During his highly anticipated visit to Tehran, President Erdoğan called on Iran to take steps in cooperation with Turkey to end bloodshed in the region. Iranian President Rouhani thanked Turkey for its help in reaching a nuclear deal
President Recep Tayyip Erdoğan, speaking yesterday in Tehran, said Turkey and Iran should cooperate to end the sectarian violence in the Middle East. Erdoğan was received by his Iranian counterpart Hassan Rouhani during the official visit and after an hour long meeting spoke at a joint press conference.
"Let's become negotiators to prevent the shedding of blood in the region," Erdoğan said. Adding that he values all human beings equally as the creation of God, he underlined that Turkey does not care about the religion or sect of people who are going through a crisis in the region while emphasizing humanitarian motives to stop the bloodshed. Despite increased tensions between the two neighbors stemming from the two countries' different stances on the crisis in Yemen, the leaders focused on mutual economic ties and ways to further strengthen trade volume. The removal of sanctions imposed on Iran is thought to strengthen socioeconomic ties between the neighboring countries.
Erdoğan also highlighted that Turkey and Iran should overcome obstacles standing in the way of transportation that are caused by bureaucratic oligarchy. Rouhani also conveyed positive messages and thanked Turkey for its support on Iran's nuclear program. He said that they had discussed enhancing border security between Turkey and Iran and reached an agreement on standing against terrorism.
Rouhani paid his first official visit to Turkey as the president of Iran in June. Both countries signed a joint political declaration establishing a High-Level Cooperation Council and signed agreements regarding economic relations, politics, culture, transportation and security.
Tensions have grown between the countries following harsh criticism levied by Erdoğan against Iran regarding the country's regional involvement, leading Erdoğan's visit to become a matter of debate in Iran. Last Sunday, 65 deputies from the Iranian parliament urged Rouhani to censure Erdoğan for his latest statements about Iran. However, Erdoğan said in response that it was Turkey not Iranian deputies who would decide on whether the visit will proceed or not, adding that his Tehran visit will take place as scheduled. He also said Turkey was closely following the developments in Yemen.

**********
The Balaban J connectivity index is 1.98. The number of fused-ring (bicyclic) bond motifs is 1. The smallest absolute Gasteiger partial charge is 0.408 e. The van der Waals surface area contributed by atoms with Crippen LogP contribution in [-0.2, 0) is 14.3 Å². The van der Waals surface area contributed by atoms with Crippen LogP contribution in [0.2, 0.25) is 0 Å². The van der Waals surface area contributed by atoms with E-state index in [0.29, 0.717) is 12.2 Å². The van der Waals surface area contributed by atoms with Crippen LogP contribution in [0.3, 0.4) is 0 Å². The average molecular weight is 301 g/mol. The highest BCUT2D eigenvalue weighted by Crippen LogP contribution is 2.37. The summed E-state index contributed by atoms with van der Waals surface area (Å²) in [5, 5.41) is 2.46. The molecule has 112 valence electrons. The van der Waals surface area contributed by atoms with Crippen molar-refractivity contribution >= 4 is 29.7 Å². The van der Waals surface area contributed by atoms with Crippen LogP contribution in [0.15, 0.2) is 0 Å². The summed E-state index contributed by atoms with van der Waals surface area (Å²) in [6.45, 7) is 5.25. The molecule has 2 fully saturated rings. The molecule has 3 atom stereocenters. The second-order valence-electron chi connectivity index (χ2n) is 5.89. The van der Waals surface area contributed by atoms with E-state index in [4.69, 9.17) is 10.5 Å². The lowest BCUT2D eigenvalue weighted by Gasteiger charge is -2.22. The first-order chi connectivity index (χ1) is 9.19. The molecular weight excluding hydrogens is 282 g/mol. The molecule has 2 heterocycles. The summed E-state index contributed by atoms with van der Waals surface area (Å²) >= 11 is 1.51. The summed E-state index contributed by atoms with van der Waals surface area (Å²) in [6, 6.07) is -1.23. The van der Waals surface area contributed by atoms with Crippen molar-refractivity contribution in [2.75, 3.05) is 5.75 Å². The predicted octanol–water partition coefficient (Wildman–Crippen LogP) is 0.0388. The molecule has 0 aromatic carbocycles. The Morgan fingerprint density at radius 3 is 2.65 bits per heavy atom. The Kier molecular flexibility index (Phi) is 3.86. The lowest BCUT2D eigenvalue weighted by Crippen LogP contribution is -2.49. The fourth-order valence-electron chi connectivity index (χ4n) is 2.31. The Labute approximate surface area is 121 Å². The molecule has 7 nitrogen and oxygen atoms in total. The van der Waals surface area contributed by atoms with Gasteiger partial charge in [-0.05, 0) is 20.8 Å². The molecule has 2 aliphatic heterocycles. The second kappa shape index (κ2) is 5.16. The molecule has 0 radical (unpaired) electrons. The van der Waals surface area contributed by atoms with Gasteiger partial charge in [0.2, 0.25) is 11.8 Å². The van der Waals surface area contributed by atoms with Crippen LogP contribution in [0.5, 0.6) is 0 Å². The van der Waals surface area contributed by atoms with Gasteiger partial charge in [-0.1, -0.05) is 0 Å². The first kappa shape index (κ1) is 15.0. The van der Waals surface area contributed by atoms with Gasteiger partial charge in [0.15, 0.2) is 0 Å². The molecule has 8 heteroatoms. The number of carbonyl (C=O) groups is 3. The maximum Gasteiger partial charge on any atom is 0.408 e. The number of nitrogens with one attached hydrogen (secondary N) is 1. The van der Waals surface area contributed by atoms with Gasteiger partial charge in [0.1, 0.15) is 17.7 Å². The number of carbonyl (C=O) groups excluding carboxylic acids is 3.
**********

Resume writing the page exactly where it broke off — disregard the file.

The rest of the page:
The last presidential-level visit to Iran from Turkey took place in 2011 when former President Abdullah Gül paid an official visit to Iran upon receiving an invitation from former Iranian President Mahmoud Ahmedinajad.
Erdoğan has recently said that Iran's efforts to dominate the Middle East are intolerable and their efforts have been disturbing countries such as
Saudi Arabia and Gulf states. He blamed Iran for supporting Syrian President Bashar Assad, saying that a foreign policy that sides with the killer of 300,000 people in Syria cannot be accepted.
Erdoğan also said the conflicts in the region and Yemen have evolved into sectarian battles and urged Iran to withdraw. "Iran has to change its view.
It has to withdraw any forces, whatever it has in Yemen as well as Syria and Iraq, and respect their territorial integrity," he said.
"Iran's aim is to increase its influence in Iraq. The country is trying to chase ISIS [the Islamic State of Iraq and al-Sham] from the region only to take its place," he asserted while expressing support for Saudi Arabia's military intervention in Yemen. He said Turkey could provide logistical support for the Saudi operation against the Iranian-backed Houthi rebels.
Former Yemeni President Ali Abdullah Saleh, who resigned in 2012 following a year of nationwide protests, is accused of allying with the rebels, relying on the loyalty of the many army units that he built during his three-decade rule.